Russia-France: The New Alliance That Could Change Europe

After standing alone in Europe for nearly a century, Russia seems to be developing its first real European partnership in generations. France may seem an unusual choice, but the interests of the two nations could intertwine with surprising elegance, and there is a long history of French-Russian involvement. Russian President Dmitri Medvedev is in Paris this week meeting with French Paris Nicolas Sarkozy. The pair's much-publicized jaunts about Paris seem designed to demonstrate the two leaders' personal friendliness.

The two have reached a number of agreements. France is selling Russia four amphibious assault ships. The largest-ever arms sale by a NATO member to Russia, the deal is still relatively small--but carries huge political significance. Americans, who typically see Russia through the lens of the long-ended Cold War, forget that Russian military strength has loomed over Europe since the Great Northern War of 1700. Sarkozy seeks to demonstrate that Russian military strength is no longer a threat to Europe. Similarly, Medvedev secured a massive contract of Russian natural gas to France, deepening Western Europe's reliance on Russian energy. Business leaders from both countries are also meeting in Paris, highlighting the trip's economic emphasis.

Perhaps the most striking sign of an emerging Franco-Russo axis is the wave of reports that Russia may finally agree to sanctions against Iran. Months of U.S.-led international courting for Russia's United Nation vote on sanctions have been fruitless. There's no guarantee Russia will follow through, but this may be its firmest commitment yet. The sanctions announcement was made not by a Russian official but by Sarkozy, an indication of the French president's apparent role in securing Russian cooperation. The natural gas deal may have been a factor, as Iran is the world's second largest producer after Russia and a potential competitor for contracts.

Sarkozy has been courting Russia for some time. During Russia's 2008 war with Georgia, which threatened to entrench an isolated and violent Russia against a suspicious Europe, Sarkozy met Medvedev ahead of Russian withdrawal. In the French city of Evian, Sarkozy avoided the hard-line hawkishness sometimes expressed in U.S. politics towards Russia, instead emphasizing shared economic and security interests with Russia. The leaders ultimately called for incorporating Russia into European security pacts, which, like NATO, were originally designed for the explicit purpose of opposing Russia. Whether or not such an agreement ever materializes, the suggestion alone marked a departure from the West-against-Russia attitudes that have defined European politics for so long. Medvedev's trip to Paris demonstrates that the Evian accords were more than just passing rhetoric.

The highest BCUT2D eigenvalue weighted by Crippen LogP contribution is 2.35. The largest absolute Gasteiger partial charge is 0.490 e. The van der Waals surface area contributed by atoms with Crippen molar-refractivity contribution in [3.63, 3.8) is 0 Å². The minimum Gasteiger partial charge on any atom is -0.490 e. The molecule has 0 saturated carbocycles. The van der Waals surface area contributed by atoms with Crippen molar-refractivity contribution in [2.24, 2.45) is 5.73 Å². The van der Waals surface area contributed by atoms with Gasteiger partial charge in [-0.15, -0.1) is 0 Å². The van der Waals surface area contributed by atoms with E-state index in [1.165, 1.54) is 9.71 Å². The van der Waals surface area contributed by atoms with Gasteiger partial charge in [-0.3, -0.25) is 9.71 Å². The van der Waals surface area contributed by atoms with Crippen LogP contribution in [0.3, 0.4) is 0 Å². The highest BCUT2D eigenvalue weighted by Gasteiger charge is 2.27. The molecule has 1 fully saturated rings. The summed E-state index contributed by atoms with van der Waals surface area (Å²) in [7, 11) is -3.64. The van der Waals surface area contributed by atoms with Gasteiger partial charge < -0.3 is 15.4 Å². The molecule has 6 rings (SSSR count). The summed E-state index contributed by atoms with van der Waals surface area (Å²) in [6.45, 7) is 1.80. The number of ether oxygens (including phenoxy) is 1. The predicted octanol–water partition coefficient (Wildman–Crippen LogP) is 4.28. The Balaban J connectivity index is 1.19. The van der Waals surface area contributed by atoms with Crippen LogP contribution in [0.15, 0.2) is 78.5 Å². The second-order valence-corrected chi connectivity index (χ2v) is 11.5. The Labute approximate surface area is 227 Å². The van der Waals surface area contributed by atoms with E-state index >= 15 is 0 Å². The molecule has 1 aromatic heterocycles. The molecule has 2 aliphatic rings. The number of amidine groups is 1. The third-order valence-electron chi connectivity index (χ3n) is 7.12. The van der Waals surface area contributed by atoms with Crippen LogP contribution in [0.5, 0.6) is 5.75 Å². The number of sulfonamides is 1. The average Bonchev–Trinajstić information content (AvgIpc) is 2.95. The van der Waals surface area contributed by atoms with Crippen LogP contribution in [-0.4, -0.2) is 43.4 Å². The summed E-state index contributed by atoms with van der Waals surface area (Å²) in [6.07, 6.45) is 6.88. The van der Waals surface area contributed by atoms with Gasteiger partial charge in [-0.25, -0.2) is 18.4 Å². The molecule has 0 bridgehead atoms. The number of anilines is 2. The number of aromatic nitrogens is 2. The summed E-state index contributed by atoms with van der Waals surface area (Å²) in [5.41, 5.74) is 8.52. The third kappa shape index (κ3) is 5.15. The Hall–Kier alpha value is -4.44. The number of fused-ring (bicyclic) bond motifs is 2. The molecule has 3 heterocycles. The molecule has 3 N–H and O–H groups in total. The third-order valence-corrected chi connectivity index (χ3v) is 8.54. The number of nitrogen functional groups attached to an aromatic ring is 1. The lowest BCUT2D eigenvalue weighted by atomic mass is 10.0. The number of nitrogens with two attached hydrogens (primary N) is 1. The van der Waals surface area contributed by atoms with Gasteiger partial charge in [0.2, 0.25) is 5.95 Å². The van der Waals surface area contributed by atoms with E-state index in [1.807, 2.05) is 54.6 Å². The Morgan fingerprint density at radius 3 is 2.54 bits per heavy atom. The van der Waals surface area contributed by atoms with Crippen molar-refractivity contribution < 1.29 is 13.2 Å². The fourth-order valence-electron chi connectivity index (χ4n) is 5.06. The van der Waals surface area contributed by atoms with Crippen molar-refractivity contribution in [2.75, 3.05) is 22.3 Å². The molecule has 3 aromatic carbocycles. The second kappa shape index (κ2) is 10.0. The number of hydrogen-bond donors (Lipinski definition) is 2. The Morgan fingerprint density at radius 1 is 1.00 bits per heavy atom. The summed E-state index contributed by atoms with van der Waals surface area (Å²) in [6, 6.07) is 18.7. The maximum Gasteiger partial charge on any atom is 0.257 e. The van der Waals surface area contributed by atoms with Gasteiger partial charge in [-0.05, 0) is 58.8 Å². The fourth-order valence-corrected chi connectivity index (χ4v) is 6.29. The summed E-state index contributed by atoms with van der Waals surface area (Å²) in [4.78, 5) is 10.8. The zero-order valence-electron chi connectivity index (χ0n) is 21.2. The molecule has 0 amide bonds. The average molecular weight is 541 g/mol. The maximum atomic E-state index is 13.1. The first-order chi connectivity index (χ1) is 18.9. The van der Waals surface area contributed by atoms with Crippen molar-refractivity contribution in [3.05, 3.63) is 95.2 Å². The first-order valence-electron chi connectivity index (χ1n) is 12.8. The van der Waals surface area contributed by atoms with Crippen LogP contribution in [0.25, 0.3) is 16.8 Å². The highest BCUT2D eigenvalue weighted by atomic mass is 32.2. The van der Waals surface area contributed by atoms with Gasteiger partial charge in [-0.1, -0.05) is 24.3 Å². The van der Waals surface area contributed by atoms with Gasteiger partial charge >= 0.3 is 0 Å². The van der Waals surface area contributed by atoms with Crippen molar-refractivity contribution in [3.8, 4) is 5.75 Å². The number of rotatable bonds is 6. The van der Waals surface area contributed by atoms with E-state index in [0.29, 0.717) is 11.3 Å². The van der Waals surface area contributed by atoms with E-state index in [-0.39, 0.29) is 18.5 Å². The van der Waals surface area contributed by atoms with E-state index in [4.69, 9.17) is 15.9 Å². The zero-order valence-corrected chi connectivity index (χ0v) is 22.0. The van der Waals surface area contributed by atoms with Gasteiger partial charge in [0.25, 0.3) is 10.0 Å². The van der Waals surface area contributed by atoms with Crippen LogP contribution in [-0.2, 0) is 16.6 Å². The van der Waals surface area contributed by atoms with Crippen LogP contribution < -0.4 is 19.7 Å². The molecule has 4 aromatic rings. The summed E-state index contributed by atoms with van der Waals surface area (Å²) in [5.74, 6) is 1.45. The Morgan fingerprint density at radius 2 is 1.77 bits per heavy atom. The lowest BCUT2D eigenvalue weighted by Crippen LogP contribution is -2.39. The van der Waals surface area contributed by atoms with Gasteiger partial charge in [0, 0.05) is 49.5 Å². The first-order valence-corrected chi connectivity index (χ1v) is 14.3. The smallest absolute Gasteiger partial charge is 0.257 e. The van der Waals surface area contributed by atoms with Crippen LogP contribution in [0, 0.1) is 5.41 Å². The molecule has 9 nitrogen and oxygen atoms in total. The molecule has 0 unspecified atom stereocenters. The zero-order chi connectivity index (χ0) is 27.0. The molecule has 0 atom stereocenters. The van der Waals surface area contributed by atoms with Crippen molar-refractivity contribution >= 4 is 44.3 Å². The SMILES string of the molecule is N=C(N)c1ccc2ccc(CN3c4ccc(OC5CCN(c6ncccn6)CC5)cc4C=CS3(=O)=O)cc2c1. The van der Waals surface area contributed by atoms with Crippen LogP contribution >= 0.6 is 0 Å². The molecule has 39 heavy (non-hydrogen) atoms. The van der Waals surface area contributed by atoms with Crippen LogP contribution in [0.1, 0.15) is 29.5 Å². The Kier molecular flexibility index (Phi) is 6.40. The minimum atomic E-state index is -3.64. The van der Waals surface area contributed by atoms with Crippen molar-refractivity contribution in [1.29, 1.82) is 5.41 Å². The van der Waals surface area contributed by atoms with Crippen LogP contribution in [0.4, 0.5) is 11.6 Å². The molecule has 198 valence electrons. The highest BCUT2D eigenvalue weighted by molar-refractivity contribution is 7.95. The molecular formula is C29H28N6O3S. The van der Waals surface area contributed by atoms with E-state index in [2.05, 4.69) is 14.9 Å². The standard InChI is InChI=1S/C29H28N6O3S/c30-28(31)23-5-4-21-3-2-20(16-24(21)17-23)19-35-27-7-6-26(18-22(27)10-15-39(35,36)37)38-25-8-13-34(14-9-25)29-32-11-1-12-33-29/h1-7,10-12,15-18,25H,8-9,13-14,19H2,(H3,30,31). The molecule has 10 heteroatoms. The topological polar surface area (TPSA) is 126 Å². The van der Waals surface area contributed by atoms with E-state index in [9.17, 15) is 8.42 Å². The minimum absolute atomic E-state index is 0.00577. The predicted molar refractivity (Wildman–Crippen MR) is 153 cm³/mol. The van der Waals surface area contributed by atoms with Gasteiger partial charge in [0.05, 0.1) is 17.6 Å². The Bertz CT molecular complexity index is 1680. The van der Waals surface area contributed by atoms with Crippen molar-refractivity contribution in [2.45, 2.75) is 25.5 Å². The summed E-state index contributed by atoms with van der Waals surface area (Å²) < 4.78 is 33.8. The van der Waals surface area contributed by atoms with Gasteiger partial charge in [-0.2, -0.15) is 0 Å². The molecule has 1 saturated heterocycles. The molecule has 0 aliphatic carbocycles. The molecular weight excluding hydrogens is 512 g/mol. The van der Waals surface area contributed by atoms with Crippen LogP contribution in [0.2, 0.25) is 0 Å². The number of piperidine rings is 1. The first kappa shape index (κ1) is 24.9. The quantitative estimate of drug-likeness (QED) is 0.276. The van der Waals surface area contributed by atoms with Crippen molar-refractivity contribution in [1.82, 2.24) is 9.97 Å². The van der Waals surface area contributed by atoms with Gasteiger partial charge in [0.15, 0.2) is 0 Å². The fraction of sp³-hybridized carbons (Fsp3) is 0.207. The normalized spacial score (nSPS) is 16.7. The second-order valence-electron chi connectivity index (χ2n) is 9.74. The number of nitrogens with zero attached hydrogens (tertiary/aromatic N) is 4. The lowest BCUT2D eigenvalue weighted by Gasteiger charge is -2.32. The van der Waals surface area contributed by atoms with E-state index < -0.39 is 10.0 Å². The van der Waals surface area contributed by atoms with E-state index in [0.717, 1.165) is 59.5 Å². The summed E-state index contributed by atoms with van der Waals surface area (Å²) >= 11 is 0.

So why is Russia cozying up to the land of Napoleon? As is often the case with sharp political reversals, economic necessity drives Russia's pursuit of a partnership with France. Russia has a vast labor supply equipped for factory labor and energy production but a global economy that is uninterested in factory goods or energy. Within Russia, unemployment has gradually ballooned to 9.2%, with manufacturers cutting jobs for 21 consecutive months. If sustained unemployment has severe political implications in the U.S., it is absolutely dire in Russia. In the country's sweeping central plains, plant closures or unemployment often lead to demonstrations that can be difficult to control. In recent weeks, local police refused to quell furious demonstrators in Irkutsk, forcing the Russian military to intervene. In Samara, police shut down roads for fears that angry autoworkers would cause violence.

French companies, which command massive manufacturing contracts, can help. In November, Russian Prime Minister Vladimir Putin met "on a regular basis" with officials from French automaker Renault about increasing production in Russia's economically troubled--and politically turbulent--central valleys. That Putin, no humble man, would appeal to a French automaker speaks to Russia's dire need. Strengthening diplomatic ties with France, and ensuring that the relationship emphasizes trade as Medvedev is doing this week, could do much to stabilize or even liberalize Russia in the long term.

An enduring French-Russian partnership could realign European politics. As with the U.S. and China, economic interdependence can be a deeply stabilizing force, but it can also complicate diplomacy. The U.S., wary of upsetting an important trade partner, has softened criticism of China's human rights record, all the while hoping that an ascending Chinese middle class will liberalize the country's politics. As France and Russia become more enmeshed, French politicians will have more power to exert against Russian civil rights abuses, but may be less willing to do so. Other Western European states, willing to confront Russia but wary of angering the French as well, may hesitate to intervene. The partnership also threatens to alienate Eastern European states, which have positioned themselves as allying with Western Europe against Russia. Maybe so, but as France and Russia become closer, there are clear benefits for the U.S., too. Pulled closer to the West, Russia will have to consider global opinion on decisions such as sanctions against Iran. If French diplomacy can turn Russia towards the West, it will have succeeded where decades of American hardliners have failed.